Reaching a Stalemate with Creativity
When you set out on a creative quest—writing a book, biking cross-country, starting a business—you’re told it will take longer than expected.
Somehow, you think the experience of others won’t quite hold true for you…
But of course, this is what happened with my book. I figured when I finished the first draft last October that I’d be done with the rest come Spring. I was wrong.
I’ve never really had to work like this, creating something that comes wholly from me.
Past jobs came easily. I cared (sometimes), but not like this. I wasn’t throwing myself on the line. They were easy, calculated risks. I would succeed, all was well.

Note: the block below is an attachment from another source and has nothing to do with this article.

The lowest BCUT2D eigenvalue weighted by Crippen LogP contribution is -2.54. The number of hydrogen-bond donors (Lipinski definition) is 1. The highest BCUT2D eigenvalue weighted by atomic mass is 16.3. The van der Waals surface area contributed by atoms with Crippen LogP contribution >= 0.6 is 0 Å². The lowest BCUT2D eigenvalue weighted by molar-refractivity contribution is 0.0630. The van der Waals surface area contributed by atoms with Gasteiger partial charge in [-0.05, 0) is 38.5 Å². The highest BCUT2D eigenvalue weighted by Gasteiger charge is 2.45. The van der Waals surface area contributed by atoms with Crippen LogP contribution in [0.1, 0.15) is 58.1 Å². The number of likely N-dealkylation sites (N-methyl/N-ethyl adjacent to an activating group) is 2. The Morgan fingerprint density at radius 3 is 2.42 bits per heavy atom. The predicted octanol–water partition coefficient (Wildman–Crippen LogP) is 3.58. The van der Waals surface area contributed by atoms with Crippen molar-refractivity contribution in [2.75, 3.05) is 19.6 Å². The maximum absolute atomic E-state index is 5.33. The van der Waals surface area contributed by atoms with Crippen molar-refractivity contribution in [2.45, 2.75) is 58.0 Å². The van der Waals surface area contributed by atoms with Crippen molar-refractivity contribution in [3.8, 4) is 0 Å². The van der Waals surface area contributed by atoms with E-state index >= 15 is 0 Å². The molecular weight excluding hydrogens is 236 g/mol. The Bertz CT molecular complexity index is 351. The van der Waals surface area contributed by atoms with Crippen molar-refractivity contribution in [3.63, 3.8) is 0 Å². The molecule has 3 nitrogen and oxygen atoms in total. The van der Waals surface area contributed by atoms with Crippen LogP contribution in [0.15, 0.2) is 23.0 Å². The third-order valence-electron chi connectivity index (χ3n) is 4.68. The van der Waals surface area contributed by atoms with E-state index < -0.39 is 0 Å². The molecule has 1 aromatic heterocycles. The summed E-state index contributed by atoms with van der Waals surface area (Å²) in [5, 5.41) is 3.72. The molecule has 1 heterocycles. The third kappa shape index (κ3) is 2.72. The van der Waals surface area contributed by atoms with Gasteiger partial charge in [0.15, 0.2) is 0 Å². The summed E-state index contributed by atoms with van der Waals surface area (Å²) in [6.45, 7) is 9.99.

Pursuing writing has always been weighted against the extreme doubt, the undeniable knowledge, that it relies on my subjective mind and little else.
No hacking or charming my way into this one, no specific skills or formulas to apply. I’m just working with general overall ability.
I’m slowed by the nebulous weight of that requirement.
Similar, I guess, to how it would be for any pursuer of creative exposure—a painter, entrepreneur, musician, dancer. Threats of a creative stalemate loom. They taunt.
My current book is nonfiction; it’s relatively safe in terms of personal vulnerability. Still, calculated measures might not equate to guaranteed success, and that’s not an okay feeling for this star student.
We’re bound to encounter resistance when trying to put our inside stuff out. And the only real solution is grit. Pushing through until you reach the other side. If nothing else, fall upon curiosity—what is the other side, anyway?
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